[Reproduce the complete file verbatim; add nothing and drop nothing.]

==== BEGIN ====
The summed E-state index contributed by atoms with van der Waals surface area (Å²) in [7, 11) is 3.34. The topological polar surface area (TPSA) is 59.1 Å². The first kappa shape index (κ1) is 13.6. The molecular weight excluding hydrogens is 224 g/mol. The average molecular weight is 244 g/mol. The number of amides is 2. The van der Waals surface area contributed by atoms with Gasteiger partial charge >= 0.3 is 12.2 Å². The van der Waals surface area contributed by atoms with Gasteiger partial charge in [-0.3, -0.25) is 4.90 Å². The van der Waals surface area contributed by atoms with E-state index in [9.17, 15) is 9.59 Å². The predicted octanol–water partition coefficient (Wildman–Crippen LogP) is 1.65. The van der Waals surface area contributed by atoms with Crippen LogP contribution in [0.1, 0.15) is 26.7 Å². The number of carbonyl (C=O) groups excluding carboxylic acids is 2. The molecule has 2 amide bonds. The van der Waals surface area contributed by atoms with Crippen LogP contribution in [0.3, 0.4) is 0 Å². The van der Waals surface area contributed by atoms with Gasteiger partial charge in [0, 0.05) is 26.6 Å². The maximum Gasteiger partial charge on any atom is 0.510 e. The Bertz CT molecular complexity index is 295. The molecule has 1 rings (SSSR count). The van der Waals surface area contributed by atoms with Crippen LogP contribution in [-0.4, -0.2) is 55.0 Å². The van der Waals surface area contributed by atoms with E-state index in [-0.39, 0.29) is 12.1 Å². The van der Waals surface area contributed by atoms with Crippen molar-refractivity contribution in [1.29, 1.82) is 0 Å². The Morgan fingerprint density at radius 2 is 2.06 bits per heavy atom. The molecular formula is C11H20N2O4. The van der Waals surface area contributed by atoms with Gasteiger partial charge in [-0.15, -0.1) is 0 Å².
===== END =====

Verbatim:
The summed E-state index contributed by atoms with van der Waals surface area (Å²) in [7, 11) is 3.34. The topological polar surface area (TPSA) is 59.1 Å². The first kappa shape index (κ1) is 13.6. The molecular weight excluding hydrogens is 224 g/mol. The average molecular weight is 244 g/mol. The number of amides is 2. The van der Waals surface area contributed by atoms with Gasteiger partial charge >= 0.3 is 12.2 Å². The van der Waals surface area contributed by atoms with Gasteiger partial charge in [-0.3, -0.25) is 4.90 Å². The van der Waals surface area contributed by atoms with E-state index in [9.17, 15) is 9.59 Å². The predicted octanol–water partition coefficient (Wildman–Crippen LogP) is 1.65. The van der Waals surface area contributed by atoms with Crippen LogP contribution in [0.1, 0.15) is 26.7 Å². The number of carbonyl (C=O) groups excluding carboxylic acids is 2. The molecule has 2 amide bonds. The van der Waals surface area contributed by atoms with Crippen LogP contribution in [0.3, 0.4) is 0 Å². The van der Waals surface area contributed by atoms with Gasteiger partial charge in [0, 0.05) is 26.6 Å². The maximum Gasteiger partial charge on any atom is 0.510 e. The Bertz CT molecular complexity index is 295. The molecule has 1 rings (SSSR count). The van der Waals surface area contributed by atoms with Crippen LogP contribution in [-0.4, -0.2) is 55.0 Å². The van der Waals surface area contributed by atoms with E-state index in [-0.39, 0.29) is 12.1 Å². The van der Waals surface area contributed by atoms with Crippen molar-refractivity contribution in [1.29, 1.82) is 0 Å². The Morgan fingerprint density at radius 2 is 2.06 bits per heavy atom. The molecular formula is C11H20N2O4. The van der Waals surface area contributed by atoms with Gasteiger partial charge in [-0.15, -0.1) is 0 Å².